The Readers Digest Version of Going Green | Reader's Digest

The Reader’s Digest Version of Going Green

Simple answers to 13 common questions.

By Andy Simmons from Reader's Digest | April 2009

OUT AND ABOUT

Q. Paper or plastic?

A key ingredient in plastic bags is fossil fuel, and making them — from drilling and refining oil to actually manufacturing the bags — is a messy business. Turning timber into paper bags isn’t exactly clean either. Paper mills contribute to acid rain, global warming, and respiratory ills. Plus, they demand loads of energy and water. Even bags made from recycled paper are six times as heavy as their plastic cousins, so trucking them across the country means more gas consumed and more noxious fumes. But, you cry, paper bags decompose in landfills and plastic doesn’t. Wrong! Virtually nothing decomposes in a landfill, where garbage is kept from air and water to prevent bad stuff from leaching into groundwater. The stuff that does biodegrade can take tens, or even hundreds, of years to break down — and in the process, it gives off methane gas, which contributes to global warming.

Reader’s Digest Version: Paper and plastic are both lousy choices. Take your own reusable canvas bags.

Q. In public restrooms, paper towel or electric hand dryer?

Far less energy is needed to heat and blow air at your hands than to make paper towels and haul them around. One study found that nine trees are cut down to supply an average fast-food restaurant with paper towels for a year; the tossed towels then create 1,000 pounds of landfill waste.

Reader’s Digest Version: If there’s a choice, go for the hot air.

AT THE OFFICE

Q. Should I turn off the computer when I leave for the day?

At the Department of Energy, if an employee goes home for the night without shutting off her computer, the DOE network does it for her. Take that as a sign that you should too. According to Go Green, Live Rich by David Bach, only 34 percent of employees power down their computers. Americans would save $4.3 billion in energy costs, and avoid 32 million tons of CO2 emissions, annually by turning off office computers and lights. Don’t worry about wasting energy powering up your computer. The only extra juice needed is in the first two minutes, and even that’s barely more than any other two minutes of use. The real problem: Repeated rebooting is a pain.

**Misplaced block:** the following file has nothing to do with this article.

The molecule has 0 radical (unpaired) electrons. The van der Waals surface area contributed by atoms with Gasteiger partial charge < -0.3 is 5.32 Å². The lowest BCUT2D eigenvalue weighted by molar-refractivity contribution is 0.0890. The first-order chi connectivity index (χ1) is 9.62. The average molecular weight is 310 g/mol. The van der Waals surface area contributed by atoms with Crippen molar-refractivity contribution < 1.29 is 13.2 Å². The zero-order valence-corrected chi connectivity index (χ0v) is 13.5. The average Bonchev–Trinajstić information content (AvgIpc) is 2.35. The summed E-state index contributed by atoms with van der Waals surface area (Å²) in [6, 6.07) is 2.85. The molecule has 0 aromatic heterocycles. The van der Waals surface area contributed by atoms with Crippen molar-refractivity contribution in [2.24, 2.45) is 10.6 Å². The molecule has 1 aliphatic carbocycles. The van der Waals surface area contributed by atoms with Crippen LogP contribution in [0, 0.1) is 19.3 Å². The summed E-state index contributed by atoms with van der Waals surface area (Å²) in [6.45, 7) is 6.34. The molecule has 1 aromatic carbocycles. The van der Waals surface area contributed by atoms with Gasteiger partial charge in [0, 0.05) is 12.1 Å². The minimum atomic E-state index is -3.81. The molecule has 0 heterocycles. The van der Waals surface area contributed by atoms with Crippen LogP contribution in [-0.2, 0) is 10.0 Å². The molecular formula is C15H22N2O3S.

Reader’s Digest Version: If you won’t be using it for 20 minutes, turn off the monitor. If it won’t be needed for more than two hours, turn off the computer.

Q. What exactly can I put into those blue recycling bins — the ones that say “White Paper Only”?

Good news for all of you who neglected to read your blue bins and tossed in anything remotely papery: Technology has progressed enough that most recycling facilities will let it slide.

Reader’s Digest Version: Toss in newspapers, cardboard, magazines, envelopes with the plastic windows, and even the occasional staple.

YOUR CAR

Q. Let the car idle or turn it off?

As the California Energy Commission (CEC) points out, “Idling gets zero miles per gallon,” so why waste the fuel? The old thinking was that starting up the car took more gas than letting it sit and run awhile. Yeah, if you’re driving a Packard, but not so with modern, fuel-injected autos, where ten seconds of idling can use more fuel than turning on the engine.

Reader’s Digest Version: Idle for 30 seconds if you must. Longer than that: Turn it off.

Q. But I should still idle my car in really cold weather before driving, right?

Cars warm up faster when driven, says the CEC.

Reader’s Digest Version: Turn it on and go.

Q. Air conditioner or open window: Which costs me more gas?

One school of thought insists that air conditioners are a drain on the battery and gas.

Another claims that open windows cause aerodynamic drag, forcing the car to gulp more fuel. Yes, while sailing along a highway, the air conditioner does steal power from the car engine, but Consumer Reports and Edmunds.com found that it amounts to only about a mile per gallon, worth it on a scorching day. On the other hand, open windows do cause a drag on the car, making it work harder, but not by much.

Reader’s Digest Version: On the highway, do what feels most comfortable. But around town, try to drive with the window down. Your hair will be a mess, but you’ll save some gas.

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